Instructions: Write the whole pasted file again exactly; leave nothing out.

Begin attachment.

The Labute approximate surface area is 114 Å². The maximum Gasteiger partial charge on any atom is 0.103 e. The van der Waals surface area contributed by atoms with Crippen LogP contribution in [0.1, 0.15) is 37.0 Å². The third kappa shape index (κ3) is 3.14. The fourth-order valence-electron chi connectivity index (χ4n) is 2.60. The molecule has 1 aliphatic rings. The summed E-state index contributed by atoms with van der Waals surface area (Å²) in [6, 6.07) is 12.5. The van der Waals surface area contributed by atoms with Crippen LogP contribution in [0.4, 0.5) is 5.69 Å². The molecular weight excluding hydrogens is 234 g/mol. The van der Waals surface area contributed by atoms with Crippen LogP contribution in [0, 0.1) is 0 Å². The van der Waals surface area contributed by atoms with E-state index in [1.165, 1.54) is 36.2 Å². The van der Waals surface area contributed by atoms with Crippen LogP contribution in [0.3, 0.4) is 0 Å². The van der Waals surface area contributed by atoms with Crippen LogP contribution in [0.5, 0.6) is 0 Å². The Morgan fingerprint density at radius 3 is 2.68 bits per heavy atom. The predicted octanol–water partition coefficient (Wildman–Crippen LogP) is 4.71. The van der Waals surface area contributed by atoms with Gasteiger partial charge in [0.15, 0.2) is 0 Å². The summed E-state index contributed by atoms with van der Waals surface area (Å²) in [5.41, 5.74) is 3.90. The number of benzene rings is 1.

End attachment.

The Labute approximate surface area is 114 Å². The maximum Gasteiger partial charge on any atom is 0.103 e. The van der Waals surface area contributed by atoms with Crippen LogP contribution in [0.1, 0.15) is 37.0 Å². The third kappa shape index (κ3) is 3.14. The fourth-order valence-electron chi connectivity index (χ4n) is 2.60. The molecule has 1 aliphatic rings. The summed E-state index contributed by atoms with van der Waals surface area (Å²) in [6, 6.07) is 12.5. The van der Waals surface area contributed by atoms with Crippen LogP contribution in [0.4, 0.5) is 5.69 Å². The molecular weight excluding hydrogens is 234 g/mol. The van der Waals surface area contributed by atoms with Crippen LogP contribution in [0, 0.1) is 0 Å². The van der Waals surface area contributed by atoms with E-state index in [1.165, 1.54) is 36.2 Å². The van der Waals surface area contributed by atoms with Crippen LogP contribution in [0.3, 0.4) is 0 Å². The van der Waals surface area contributed by atoms with Crippen LogP contribution in [0.5, 0.6) is 0 Å². The Morgan fingerprint density at radius 3 is 2.68 bits per heavy atom. The predicted octanol–water partition coefficient (Wildman–Crippen LogP) is 4.71. The van der Waals surface area contributed by atoms with Gasteiger partial charge in [0.15, 0.2) is 0 Å². The summed E-state index contributed by atoms with van der Waals surface area (Å²) in [5.41, 5.74) is 3.90. The number of benzene rings is 1.